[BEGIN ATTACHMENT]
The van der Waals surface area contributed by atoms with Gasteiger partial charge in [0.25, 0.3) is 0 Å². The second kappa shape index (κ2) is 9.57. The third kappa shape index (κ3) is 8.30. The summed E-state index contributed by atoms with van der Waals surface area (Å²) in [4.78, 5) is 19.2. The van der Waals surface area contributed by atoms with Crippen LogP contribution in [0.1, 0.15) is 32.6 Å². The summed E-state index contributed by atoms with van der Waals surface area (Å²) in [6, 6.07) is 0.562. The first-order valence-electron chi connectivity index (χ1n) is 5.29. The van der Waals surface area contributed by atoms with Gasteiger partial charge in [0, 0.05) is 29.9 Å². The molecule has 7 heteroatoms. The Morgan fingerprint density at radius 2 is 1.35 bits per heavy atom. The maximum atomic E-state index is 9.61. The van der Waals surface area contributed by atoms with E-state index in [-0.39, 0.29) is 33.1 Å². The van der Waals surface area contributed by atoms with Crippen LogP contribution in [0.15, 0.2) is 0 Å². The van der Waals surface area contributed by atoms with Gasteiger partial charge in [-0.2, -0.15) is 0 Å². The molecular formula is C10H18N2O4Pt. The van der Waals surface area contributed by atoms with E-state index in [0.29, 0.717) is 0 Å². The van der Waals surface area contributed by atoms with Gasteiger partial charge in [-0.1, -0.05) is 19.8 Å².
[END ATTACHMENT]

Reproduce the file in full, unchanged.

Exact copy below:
The van der Waals surface area contributed by atoms with Gasteiger partial charge in [0.25, 0.3) is 0 Å². The second kappa shape index (κ2) is 9.57. The third kappa shape index (κ3) is 8.30. The summed E-state index contributed by atoms with van der Waals surface area (Å²) in [4.78, 5) is 19.2. The van der Waals surface area contributed by atoms with Crippen LogP contribution in [0.1, 0.15) is 32.6 Å². The summed E-state index contributed by atoms with van der Waals surface area (Å²) in [6, 6.07) is 0.562. The first-order valence-electron chi connectivity index (χ1n) is 5.29. The van der Waals surface area contributed by atoms with Gasteiger partial charge in [0, 0.05) is 29.9 Å². The molecule has 7 heteroatoms. The Morgan fingerprint density at radius 2 is 1.35 bits per heavy atom. The maximum atomic E-state index is 9.61. The van der Waals surface area contributed by atoms with E-state index in [-0.39, 0.29) is 33.1 Å². The van der Waals surface area contributed by atoms with Crippen LogP contribution in [0.15, 0.2) is 0 Å². The van der Waals surface area contributed by atoms with Gasteiger partial charge in [-0.2, -0.15) is 0 Å². The molecular formula is C10H18N2O4Pt. The van der Waals surface area contributed by atoms with E-state index in [0.29, 0.717) is 0 Å². The van der Waals surface area contributed by atoms with Gasteiger partial charge in [-0.1, -0.05) is 19.8 Å².